“It took me twelve years to make that album Live Bullet ,” Bob Seger solemnly emphasizes to me in this classic rock interview to mark that release from Bob Seger and the Silver Bullet Band in April 1976. This may be the only six million-seller in history which failed to make the Top Thirty in sales when initially released. It would not be until Seger’s breakthrough studio effort Night Moves in October that year, his tenth studio album , caused new fans to seek out his earlier work. By the time of recording Live Bullet , a double album set priced only a dollar more than a new single disc, Bob Seger had loaded a full clip of songs into his stage show, and brilliantly offered basically a “live best of” to date for Seger in the same way that Frampton Comes Alive had done in January that year for Peter Frampton.
According to all published reports, the audience listening to U.S. President Abraham Lincoln address the Gettysburg PA crowd in 1863 failed to applaud when he finished. After seeing Bob Seger perform “Turn the Page” just a few short months prior to the famous 1975 Detroit Cobo Hall shows that are immortalized on the album Live Bullet , I became profoundly aware how something implausible like that could happen. Seger and his then-new Silver Bullet Band were opening for the sun-setting Guess Who in a roller rink in Findlay, Ohio, but judging by the backstage intensity with which Bob instructed me to do the onstage introduction ( ” It’s not Bob Seger , it’s Bob Seger & the Silver Bullet Band ! Got that ?”), it was clearly evident that Seger was directing their career more like a prison break. These guys had drawn a bead on stardom and now they had it squarely in the crosshairs and dialed in. So when midway through a high-energy rock’n’roll set Seger downshifted into a little-known song from his studio album Back in ’72 called “Turn the Page”, the audience sat mesmerized even after the last haunting sustained note from the late Alto Reed’s gleaming golden saxophone echoed off the walls. In the stunned silence I heard somebody gasp, “Wow !”, and then realized it was me.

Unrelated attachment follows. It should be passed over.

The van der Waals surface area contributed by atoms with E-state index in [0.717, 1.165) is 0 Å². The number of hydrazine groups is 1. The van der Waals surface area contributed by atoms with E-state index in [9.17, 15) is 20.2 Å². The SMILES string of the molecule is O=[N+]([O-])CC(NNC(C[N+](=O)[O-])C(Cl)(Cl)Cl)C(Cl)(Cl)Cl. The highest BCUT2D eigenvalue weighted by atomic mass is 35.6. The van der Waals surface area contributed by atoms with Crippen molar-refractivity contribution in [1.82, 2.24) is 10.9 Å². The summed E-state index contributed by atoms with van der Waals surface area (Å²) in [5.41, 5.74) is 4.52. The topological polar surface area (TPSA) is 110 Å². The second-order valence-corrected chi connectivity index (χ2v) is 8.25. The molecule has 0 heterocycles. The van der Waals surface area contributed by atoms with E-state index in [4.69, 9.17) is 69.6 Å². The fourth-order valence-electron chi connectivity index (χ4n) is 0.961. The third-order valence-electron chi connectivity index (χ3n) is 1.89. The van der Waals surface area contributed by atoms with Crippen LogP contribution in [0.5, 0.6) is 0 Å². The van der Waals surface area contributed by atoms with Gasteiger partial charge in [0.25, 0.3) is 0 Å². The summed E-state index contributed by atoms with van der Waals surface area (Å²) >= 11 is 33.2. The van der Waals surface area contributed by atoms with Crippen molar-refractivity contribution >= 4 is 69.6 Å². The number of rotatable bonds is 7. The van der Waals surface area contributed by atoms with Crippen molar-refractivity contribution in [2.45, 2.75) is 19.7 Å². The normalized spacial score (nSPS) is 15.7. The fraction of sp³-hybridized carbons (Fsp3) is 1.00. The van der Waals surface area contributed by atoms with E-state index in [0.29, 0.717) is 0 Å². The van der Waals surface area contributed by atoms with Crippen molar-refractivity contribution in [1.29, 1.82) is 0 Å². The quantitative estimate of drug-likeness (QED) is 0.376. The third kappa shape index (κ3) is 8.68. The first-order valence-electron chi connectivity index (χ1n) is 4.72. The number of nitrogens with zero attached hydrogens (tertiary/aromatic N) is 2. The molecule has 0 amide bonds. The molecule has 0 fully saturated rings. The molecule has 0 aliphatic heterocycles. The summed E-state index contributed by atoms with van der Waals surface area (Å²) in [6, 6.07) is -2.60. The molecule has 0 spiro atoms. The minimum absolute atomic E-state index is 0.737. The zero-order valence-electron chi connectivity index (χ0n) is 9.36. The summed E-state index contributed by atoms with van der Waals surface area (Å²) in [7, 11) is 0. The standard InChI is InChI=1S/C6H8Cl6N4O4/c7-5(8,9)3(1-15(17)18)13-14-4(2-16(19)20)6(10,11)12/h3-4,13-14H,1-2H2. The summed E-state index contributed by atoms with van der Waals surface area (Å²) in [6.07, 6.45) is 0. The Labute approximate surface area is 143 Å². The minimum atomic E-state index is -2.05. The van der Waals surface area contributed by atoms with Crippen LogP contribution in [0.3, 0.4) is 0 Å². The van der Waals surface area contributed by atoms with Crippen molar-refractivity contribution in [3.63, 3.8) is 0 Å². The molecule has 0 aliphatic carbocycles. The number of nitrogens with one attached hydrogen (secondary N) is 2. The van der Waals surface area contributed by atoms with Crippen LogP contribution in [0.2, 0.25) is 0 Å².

When the live version was made available in April 1976 on Live Bullet , I introduced it to the radio audience in Hartford CT and later in Memphis in 1978. Over the next decade the live “Turn the Page” would become a rock classic, to the point where one evening in March 1988, Lynyrd Skynyrd co-founding guitarist Gary Rossington pulled up to my Dallas radio station Q102 to do an interview. Seated in the back, Gary opened the door and motioned for me to get in. Gary sheepishly explained, ” I hope you don’t mind, but “Turn the Page’ just came on your radio station. Can we just sit here and listen until it’s over? “. Bob Seger is on the firing line playing with live ammo and firing no blankshere In the Studio for the forty-fifth anniversary of Live Bullet . – Redbeard